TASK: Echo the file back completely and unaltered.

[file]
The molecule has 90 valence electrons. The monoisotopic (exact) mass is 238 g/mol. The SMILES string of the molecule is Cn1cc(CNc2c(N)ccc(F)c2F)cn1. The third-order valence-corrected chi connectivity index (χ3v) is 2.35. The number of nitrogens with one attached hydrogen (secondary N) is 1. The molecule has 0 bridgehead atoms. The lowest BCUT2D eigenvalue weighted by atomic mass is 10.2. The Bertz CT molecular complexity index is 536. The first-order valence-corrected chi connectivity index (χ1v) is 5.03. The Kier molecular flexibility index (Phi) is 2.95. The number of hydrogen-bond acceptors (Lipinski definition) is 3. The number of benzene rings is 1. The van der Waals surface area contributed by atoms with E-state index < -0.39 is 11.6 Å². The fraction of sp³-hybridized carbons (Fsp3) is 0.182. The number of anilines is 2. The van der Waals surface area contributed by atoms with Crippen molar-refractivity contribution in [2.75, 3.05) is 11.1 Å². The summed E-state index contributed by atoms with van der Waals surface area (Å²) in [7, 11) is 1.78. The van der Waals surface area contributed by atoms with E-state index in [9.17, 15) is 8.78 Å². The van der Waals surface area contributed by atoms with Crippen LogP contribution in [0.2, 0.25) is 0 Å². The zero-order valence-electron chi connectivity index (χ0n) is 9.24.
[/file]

The molecule has 90 valence electrons. The monoisotopic (exact) mass is 238 g/mol. The SMILES string of the molecule is Cn1cc(CNc2c(N)ccc(F)c2F)cn1. The third-order valence-corrected chi connectivity index (χ3v) is 2.35. The number of nitrogens with one attached hydrogen (secondary N) is 1. The molecule has 0 bridgehead atoms. The lowest BCUT2D eigenvalue weighted by atomic mass is 10.2. The Bertz CT molecular complexity index is 536. The first-order valence-corrected chi connectivity index (χ1v) is 5.03. The Kier molecular flexibility index (Phi) is 2.95. The number of hydrogen-bond acceptors (Lipinski definition) is 3. The number of benzene rings is 1. The van der Waals surface area contributed by atoms with E-state index < -0.39 is 11.6 Å². The fraction of sp³-hybridized carbons (Fsp3) is 0.182. The number of anilines is 2. The van der Waals surface area contributed by atoms with Crippen molar-refractivity contribution in [2.75, 3.05) is 11.1 Å². The summed E-state index contributed by atoms with van der Waals surface area (Å²) in [7, 11) is 1.78. The van der Waals surface area contributed by atoms with E-state index in [9.17, 15) is 8.78 Å². The van der Waals surface area contributed by atoms with Crippen LogP contribution in [0.2, 0.25) is 0 Å². The zero-order valence-electron chi connectivity index (χ0n) is 9.24.